Monday, May 09, 2005

Joe Doe and Jane Plain - Networkers?

When I examine the personal pages of people who are active networkers I find people who have a belief that talking to others and meeting new people is useful and helpful.  But the vast majority of people who join social and business networks are unsure why they joined, and quickly drop out.

So why should Joe Doe and Jane Plain have any interest in what happens on networks like Ryze, Ecademy or Linked In?

First of all, in our lives we all invest a great deal of time and money in various activities that help to identify who we are.  I say "invest" but I mean "over invest" we have a passion for something and we give that activity an undue share of our time and money and attention.  We define ourselves by this activity.  Over time the chosen activity changes, but most of us have a passion for something that we like to express strongly. 

For me that was soccer, later studying, then my job, a journal, a house, public speaking, dancing.  Each of these was pursued with excess enthusiasm for a few years, sometimes many years.  These activities have helped define who I am, and who my friends are. 

On any large worldwide network, whatever your passion, you will find people who share your vision and your desire to succeed, or to be recognized.  On a network like Ryze you can find people like yourself.  Those people can help you to learn more about who you are and about the things you care about.  No big deal here.  Join, find some groups or networks related to the things that interest you.  Then look for a few friends in those groups.  People like you.  Keep in touch. 

Two things will happen, but over a few years, not immediately.  First you may find that you meet more friends than you expect, and that some of them introduce you to new things.  And over time your interests change and you begin to find other groups that are more interesting to be part of.  Being a member, even at low levels of participation, perhaps visiting once a week, keeps you in touch and enlarges your life options.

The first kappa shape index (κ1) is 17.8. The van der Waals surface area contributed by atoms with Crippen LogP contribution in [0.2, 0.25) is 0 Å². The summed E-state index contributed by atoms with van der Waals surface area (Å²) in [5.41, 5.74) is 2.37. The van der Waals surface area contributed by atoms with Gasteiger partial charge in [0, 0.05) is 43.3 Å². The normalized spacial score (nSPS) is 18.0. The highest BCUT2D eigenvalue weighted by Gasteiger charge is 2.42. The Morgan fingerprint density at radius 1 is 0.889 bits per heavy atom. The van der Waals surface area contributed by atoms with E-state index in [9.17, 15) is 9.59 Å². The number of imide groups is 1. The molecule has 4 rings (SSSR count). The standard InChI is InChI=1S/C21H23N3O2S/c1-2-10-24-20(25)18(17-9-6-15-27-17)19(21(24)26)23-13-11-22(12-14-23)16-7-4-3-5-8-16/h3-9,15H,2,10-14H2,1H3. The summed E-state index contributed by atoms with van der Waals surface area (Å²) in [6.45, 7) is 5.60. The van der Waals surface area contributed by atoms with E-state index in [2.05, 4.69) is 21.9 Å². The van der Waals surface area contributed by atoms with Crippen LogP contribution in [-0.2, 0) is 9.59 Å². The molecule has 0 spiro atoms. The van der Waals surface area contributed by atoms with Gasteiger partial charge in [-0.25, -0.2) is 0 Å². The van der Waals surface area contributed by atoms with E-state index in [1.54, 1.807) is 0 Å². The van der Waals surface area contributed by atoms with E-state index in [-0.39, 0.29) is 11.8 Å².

Who you are depends on what you've done in the past.  Who you will become depends on what you do now, and on what you do in the future.  Investing time to be connected to other people across the world is an investment in your own future.  If you quietly pursue that idea, join the most interesting groups, get to know the best people, become involved in thinking about the ideas that concern them and concern you, over time you'll become a different person.  You'll become someone with knowledge, someone with ideas, and someone with lots of friends and useful contacts.  We all need that.

You don't need a business, you don't need to go on the internet to make sales.  Your purpose is to become a person who understands "the world" because you know as friends and talk with people in dozens of countries.  Those friends will help you think about who you are and about your own country in new ways.  Your understanding about what is interesting and what is or isn't important will change.  You'll slowly develop a larger "vision" of the world and your place in it.  Because you DID something different, you will become a different person.  You will be a person with new and better options, a person with a changed future.

We become what we do.  We tend to be like the things we think about most of the time.  Our friends are the people who share an interest in the things we care most about.  In the short term you have the life you have.  In the long term you will have the life you made for yourself.  If you have the courage to choose your interests and your friends wisely your life will be like that.  If you choose to not to choose, to just drift along, your life will drift along too, and other people will each day decide what becomes of you. 

John Stephen Veitch
Open Future Limited - You may comment privately to John S Veitch using this form.

1 comment:

Queen D The Original Southern Diva said...

Very profound statements. Thanks for joining and participating in my network. I hope you can gain something from it.
DeAnna Spencer